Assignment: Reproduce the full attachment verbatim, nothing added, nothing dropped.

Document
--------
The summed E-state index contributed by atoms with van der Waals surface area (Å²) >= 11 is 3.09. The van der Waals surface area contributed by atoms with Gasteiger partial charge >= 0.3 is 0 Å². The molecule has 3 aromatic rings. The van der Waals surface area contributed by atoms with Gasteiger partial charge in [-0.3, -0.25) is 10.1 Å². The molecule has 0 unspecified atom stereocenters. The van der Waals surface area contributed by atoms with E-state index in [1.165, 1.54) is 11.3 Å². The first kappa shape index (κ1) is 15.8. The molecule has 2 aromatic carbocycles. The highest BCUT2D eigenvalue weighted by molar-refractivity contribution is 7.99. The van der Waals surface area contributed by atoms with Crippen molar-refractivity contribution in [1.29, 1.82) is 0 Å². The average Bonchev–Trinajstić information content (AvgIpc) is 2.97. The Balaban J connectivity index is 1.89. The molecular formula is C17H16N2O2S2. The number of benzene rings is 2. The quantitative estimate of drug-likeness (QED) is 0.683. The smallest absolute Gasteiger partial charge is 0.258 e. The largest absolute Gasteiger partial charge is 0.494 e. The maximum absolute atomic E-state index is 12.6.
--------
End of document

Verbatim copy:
The summed E-state index contributed by atoms with van der Waals surface area (Å²) >= 11 is 3.09. The van der Waals surface area contributed by atoms with Gasteiger partial charge >= 0.3 is 0 Å². The molecule has 3 aromatic rings. The van der Waals surface area contributed by atoms with Gasteiger partial charge in [-0.3, -0.25) is 10.1 Å². The molecule has 0 unspecified atom stereocenters. The van der Waals surface area contributed by atoms with E-state index in [1.165, 1.54) is 11.3 Å². The first kappa shape index (κ1) is 15.8. The molecule has 2 aromatic carbocycles. The highest BCUT2D eigenvalue weighted by molar-refractivity contribution is 7.99. The van der Waals surface area contributed by atoms with Crippen molar-refractivity contribution in [1.29, 1.82) is 0 Å². The average Bonchev–Trinajstić information content (AvgIpc) is 2.97. The Balaban J connectivity index is 1.89. The molecular formula is C17H16N2O2S2. The number of benzene rings is 2. The quantitative estimate of drug-likeness (QED) is 0.683. The smallest absolute Gasteiger partial charge is 0.258 e. The largest absolute Gasteiger partial charge is 0.494 e. The maximum absolute atomic E-state index is 12.6.